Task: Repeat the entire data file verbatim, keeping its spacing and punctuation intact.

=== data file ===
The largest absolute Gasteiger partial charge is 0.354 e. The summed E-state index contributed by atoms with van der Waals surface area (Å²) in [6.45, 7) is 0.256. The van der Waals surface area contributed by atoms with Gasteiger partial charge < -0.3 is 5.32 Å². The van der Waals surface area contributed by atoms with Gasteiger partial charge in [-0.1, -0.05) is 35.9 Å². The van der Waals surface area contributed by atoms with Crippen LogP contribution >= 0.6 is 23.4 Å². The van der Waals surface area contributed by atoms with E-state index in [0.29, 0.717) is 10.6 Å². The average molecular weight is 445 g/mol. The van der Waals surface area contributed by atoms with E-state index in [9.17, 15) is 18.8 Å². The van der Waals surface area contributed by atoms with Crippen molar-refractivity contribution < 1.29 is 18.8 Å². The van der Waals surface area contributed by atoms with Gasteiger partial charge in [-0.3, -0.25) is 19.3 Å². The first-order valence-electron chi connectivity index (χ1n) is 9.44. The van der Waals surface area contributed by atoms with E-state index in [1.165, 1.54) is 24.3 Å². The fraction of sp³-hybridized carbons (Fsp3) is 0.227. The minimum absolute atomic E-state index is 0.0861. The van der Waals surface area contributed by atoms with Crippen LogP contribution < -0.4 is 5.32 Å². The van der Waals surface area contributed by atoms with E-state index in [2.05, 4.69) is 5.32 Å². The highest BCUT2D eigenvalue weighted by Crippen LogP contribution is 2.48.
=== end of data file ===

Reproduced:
The largest absolute Gasteiger partial charge is 0.354 e. The summed E-state index contributed by atoms with van der Waals surface area (Å²) in [6.45, 7) is 0.256. The van der Waals surface area contributed by atoms with Gasteiger partial charge < -0.3 is 5.32 Å². The van der Waals surface area contributed by atoms with Gasteiger partial charge in [-0.1, -0.05) is 35.9 Å². The van der Waals surface area contributed by atoms with Crippen LogP contribution >= 0.6 is 23.4 Å². The van der Waals surface area contributed by atoms with E-state index in [0.29, 0.717) is 10.6 Å². The average molecular weight is 445 g/mol. The van der Waals surface area contributed by atoms with E-state index in [9.17, 15) is 18.8 Å². The van der Waals surface area contributed by atoms with Crippen molar-refractivity contribution < 1.29 is 18.8 Å². The van der Waals surface area contributed by atoms with Gasteiger partial charge in [-0.3, -0.25) is 19.3 Å². The first-order valence-electron chi connectivity index (χ1n) is 9.44. The van der Waals surface area contributed by atoms with E-state index in [1.165, 1.54) is 24.3 Å². The fraction of sp³-hybridized carbons (Fsp3) is 0.227. The minimum absolute atomic E-state index is 0.0861. The van der Waals surface area contributed by atoms with Crippen LogP contribution < -0.4 is 5.32 Å². The van der Waals surface area contributed by atoms with E-state index in [2.05, 4.69) is 5.32 Å². The highest BCUT2D eigenvalue weighted by Crippen LogP contribution is 2.48.